The doors opened on Feb 3, 1896 with the help of two major St Louis brewers Adolphus Busch and William Lemp. The Galveston Brewing Company was a state-of-the-art facility with a functioning ice plant and many cold storage rooms. The company produced beer for 23 years until 1918 in which the facility was used to produce a non-alcoholic “cereal beverage” during Prohibition. That product was proven to be unpopular, and the complex traded hands once again. With the brewing equipment removed, the Southern Beverage Company started to manufacture various ginger ales and root beers under the Triple XXX label. It was not until after the Great Depression and the end of Prohibition that the facility started to produce alcoholic beverages again.

The Galveston-Houston Breweries Inc purchased the buildings in 1934 and then in 1955 the facility was sold to Falstaff Brewery. Due to change in how the public consumed beer, Falstaff was forced to closed their El Paso Regional Brewery. The Galveston complex was able to survive thanks to its ability to mass produce “throw-away” containers, such as glass bottles and metal cans. The brewery finally closed its doors in 1981 and later dismantled their facilities, sending equipment as far as China.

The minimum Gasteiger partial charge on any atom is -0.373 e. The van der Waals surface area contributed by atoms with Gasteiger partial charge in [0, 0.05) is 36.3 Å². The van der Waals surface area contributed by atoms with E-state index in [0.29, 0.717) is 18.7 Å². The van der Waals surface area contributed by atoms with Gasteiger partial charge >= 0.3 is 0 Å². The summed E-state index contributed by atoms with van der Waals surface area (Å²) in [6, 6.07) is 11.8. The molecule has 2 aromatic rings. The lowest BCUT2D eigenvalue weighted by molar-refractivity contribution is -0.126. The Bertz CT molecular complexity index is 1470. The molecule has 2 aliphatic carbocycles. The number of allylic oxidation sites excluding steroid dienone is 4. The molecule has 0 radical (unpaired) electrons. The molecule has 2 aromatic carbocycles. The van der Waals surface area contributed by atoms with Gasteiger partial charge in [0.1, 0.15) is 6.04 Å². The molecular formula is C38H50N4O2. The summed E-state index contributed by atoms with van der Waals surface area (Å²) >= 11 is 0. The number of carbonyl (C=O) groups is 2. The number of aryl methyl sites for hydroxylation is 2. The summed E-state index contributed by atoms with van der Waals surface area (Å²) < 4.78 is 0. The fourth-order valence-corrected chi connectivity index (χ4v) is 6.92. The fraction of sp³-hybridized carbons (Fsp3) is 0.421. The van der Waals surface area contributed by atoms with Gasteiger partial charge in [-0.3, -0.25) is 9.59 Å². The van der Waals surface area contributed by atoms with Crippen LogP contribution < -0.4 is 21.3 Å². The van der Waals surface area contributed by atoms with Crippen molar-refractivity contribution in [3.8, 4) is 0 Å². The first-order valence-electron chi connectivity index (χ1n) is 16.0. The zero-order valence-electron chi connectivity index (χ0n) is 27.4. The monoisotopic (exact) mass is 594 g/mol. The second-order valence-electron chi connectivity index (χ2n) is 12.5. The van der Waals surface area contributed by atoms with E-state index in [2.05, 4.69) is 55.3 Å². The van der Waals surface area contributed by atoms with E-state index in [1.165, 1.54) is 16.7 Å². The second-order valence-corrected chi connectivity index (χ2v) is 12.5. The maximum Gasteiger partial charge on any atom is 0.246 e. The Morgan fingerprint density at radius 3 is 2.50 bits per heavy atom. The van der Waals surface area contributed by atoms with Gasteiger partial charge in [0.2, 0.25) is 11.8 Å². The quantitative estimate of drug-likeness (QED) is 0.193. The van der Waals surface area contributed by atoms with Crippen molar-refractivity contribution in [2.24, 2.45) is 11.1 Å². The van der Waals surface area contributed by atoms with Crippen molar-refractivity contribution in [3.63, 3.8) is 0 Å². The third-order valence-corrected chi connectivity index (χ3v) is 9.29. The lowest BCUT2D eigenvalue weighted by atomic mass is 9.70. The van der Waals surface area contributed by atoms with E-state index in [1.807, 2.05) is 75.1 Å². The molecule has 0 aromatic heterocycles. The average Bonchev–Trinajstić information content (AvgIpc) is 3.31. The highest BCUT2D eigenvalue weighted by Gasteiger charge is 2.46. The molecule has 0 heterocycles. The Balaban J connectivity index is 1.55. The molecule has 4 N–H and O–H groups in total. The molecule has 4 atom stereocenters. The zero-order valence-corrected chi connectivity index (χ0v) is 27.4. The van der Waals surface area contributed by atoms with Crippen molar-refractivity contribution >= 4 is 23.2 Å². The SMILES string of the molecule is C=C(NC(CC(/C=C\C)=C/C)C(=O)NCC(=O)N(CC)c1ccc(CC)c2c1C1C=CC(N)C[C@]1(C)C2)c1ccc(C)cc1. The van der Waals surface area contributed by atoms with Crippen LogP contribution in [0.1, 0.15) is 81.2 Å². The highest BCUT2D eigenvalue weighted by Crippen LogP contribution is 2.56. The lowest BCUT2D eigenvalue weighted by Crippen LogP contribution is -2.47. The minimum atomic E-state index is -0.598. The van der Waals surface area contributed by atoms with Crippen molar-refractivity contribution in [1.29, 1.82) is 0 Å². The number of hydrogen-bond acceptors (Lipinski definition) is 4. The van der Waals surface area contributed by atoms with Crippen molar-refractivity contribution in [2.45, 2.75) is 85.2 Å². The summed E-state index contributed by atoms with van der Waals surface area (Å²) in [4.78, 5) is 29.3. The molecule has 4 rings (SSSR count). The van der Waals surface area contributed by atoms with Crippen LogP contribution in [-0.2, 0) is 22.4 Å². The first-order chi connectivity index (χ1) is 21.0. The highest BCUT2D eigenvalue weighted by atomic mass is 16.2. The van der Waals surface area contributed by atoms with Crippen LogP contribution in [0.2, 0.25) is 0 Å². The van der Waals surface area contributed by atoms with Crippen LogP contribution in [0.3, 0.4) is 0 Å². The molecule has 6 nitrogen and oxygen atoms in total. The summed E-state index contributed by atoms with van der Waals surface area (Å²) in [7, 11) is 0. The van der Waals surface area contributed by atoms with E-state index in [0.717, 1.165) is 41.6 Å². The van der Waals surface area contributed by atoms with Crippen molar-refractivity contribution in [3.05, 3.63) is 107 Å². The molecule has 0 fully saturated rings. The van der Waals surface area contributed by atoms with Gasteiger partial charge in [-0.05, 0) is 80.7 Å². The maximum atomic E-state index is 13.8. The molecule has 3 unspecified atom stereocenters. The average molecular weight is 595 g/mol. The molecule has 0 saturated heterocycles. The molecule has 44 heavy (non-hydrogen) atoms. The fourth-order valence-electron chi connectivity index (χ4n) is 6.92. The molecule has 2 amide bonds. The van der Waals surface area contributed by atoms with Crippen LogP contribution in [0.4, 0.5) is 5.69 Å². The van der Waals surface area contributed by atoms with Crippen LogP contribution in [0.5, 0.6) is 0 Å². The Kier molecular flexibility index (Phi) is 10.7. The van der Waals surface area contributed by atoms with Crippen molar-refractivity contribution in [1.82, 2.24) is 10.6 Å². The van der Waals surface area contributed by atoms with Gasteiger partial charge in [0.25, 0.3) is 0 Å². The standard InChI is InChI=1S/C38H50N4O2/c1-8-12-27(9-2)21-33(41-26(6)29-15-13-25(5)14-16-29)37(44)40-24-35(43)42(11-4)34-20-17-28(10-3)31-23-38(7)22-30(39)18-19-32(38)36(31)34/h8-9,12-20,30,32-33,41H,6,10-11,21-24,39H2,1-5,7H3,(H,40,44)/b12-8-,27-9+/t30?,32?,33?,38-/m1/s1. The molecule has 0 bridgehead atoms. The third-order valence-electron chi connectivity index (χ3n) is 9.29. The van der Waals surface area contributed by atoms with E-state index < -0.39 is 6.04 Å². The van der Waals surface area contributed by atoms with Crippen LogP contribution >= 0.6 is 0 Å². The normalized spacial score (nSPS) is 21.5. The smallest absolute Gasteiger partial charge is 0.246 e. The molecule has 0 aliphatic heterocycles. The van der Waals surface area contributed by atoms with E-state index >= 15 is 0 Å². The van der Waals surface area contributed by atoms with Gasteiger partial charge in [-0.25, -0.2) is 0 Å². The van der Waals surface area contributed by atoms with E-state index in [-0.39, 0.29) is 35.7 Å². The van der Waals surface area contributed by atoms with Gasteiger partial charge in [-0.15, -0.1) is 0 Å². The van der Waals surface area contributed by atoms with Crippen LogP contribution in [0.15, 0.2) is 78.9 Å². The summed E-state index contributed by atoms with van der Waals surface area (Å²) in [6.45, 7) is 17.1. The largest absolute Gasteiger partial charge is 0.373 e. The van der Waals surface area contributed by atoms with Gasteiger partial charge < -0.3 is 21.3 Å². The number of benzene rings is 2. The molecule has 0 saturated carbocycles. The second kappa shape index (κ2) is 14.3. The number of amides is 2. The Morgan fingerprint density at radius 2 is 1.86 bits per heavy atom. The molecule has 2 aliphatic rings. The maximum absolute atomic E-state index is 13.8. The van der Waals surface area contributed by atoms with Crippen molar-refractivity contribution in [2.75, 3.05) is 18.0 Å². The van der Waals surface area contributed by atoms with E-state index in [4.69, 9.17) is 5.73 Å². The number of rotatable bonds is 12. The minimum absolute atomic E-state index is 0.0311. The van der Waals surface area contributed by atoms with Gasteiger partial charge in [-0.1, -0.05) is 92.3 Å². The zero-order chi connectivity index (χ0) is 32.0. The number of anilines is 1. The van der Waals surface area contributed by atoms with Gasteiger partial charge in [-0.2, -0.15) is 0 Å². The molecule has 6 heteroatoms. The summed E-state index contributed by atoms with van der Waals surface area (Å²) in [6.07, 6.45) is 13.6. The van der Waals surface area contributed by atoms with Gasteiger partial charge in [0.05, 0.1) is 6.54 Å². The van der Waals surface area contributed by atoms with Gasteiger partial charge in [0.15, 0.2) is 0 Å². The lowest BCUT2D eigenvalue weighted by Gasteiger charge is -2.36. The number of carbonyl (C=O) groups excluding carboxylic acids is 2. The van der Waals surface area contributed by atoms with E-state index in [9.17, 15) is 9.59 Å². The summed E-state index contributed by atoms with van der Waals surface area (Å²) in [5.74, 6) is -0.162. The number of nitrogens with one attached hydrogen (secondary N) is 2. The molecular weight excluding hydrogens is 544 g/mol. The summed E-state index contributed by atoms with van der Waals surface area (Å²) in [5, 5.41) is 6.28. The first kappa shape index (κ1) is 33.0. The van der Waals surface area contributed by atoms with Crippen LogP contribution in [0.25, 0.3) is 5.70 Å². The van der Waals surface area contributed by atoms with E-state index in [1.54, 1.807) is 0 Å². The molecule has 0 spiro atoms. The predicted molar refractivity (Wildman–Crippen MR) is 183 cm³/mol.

Surrounding residents are hopeful that the abandoned brewery will be demolished and some city officials have labeled it a safety hazard.  Since it’s formation the Brewery has weathered many Hurricanes and endured many acts of vandalism. The Galveston Historical Foundation placed the brewery on their “Heritage at Risk” list in 2007. Foundation members hope that the immensely stable structure can be renovated and they believe it is a good candidate for adaptive reuse. Even with all of that optimism it is uncertain what will come of the abandoned brewery.